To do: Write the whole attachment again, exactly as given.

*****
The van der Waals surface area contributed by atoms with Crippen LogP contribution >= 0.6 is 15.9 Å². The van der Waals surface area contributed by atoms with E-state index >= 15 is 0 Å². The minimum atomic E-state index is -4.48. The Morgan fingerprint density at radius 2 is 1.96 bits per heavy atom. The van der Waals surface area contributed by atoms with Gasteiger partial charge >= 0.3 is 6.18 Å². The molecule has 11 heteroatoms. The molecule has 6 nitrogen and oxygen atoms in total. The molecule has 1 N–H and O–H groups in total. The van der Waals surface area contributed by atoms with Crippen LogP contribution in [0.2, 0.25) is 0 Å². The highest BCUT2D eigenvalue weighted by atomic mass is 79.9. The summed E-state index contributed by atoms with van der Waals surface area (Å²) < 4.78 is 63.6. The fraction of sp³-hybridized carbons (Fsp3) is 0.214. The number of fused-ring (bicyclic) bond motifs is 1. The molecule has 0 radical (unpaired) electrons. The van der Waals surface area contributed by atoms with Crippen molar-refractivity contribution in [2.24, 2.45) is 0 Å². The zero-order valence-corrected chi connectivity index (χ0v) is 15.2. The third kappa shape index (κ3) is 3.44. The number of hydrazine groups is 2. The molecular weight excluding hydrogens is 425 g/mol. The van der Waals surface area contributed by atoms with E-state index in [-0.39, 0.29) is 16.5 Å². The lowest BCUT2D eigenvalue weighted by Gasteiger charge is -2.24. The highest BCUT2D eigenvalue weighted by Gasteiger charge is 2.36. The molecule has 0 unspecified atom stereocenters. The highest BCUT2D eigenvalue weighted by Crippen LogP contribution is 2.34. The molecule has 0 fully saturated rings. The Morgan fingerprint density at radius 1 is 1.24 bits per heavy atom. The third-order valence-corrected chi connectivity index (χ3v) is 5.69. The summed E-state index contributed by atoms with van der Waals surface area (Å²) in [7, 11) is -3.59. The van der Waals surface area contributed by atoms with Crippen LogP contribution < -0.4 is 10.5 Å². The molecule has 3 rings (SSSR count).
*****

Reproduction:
The van der Waals surface area contributed by atoms with Crippen LogP contribution >= 0.6 is 15.9 Å². The van der Waals surface area contributed by atoms with E-state index >= 15 is 0 Å². The minimum atomic E-state index is -4.48. The Morgan fingerprint density at radius 2 is 1.96 bits per heavy atom. The van der Waals surface area contributed by atoms with Gasteiger partial charge >= 0.3 is 6.18 Å². The molecule has 11 heteroatoms. The molecule has 6 nitrogen and oxygen atoms in total. The molecule has 1 N–H and O–H groups in total. The van der Waals surface area contributed by atoms with Crippen LogP contribution in [0.2, 0.25) is 0 Å². The highest BCUT2D eigenvalue weighted by atomic mass is 79.9. The summed E-state index contributed by atoms with van der Waals surface area (Å²) < 4.78 is 63.6. The fraction of sp³-hybridized carbons (Fsp3) is 0.214. The number of fused-ring (bicyclic) bond motifs is 1. The molecule has 0 radical (unpaired) electrons. The van der Waals surface area contributed by atoms with Crippen molar-refractivity contribution in [2.24, 2.45) is 0 Å². The zero-order valence-corrected chi connectivity index (χ0v) is 15.2. The third kappa shape index (κ3) is 3.44. The number of hydrazine groups is 2. The molecular weight excluding hydrogens is 425 g/mol. The van der Waals surface area contributed by atoms with E-state index in [-0.39, 0.29) is 16.5 Å². The lowest BCUT2D eigenvalue weighted by Gasteiger charge is -2.24. The highest BCUT2D eigenvalue weighted by Gasteiger charge is 2.36. The molecule has 0 unspecified atom stereocenters. The highest BCUT2D eigenvalue weighted by Crippen LogP contribution is 2.34. The molecule has 0 fully saturated rings. The Morgan fingerprint density at radius 1 is 1.24 bits per heavy atom. The third-order valence-corrected chi connectivity index (χ3v) is 5.69. The summed E-state index contributed by atoms with van der Waals surface area (Å²) in [7, 11) is -3.59. The van der Waals surface area contributed by atoms with Crippen LogP contribution < -0.4 is 10.5 Å². The molecule has 3 rings (SSSR count).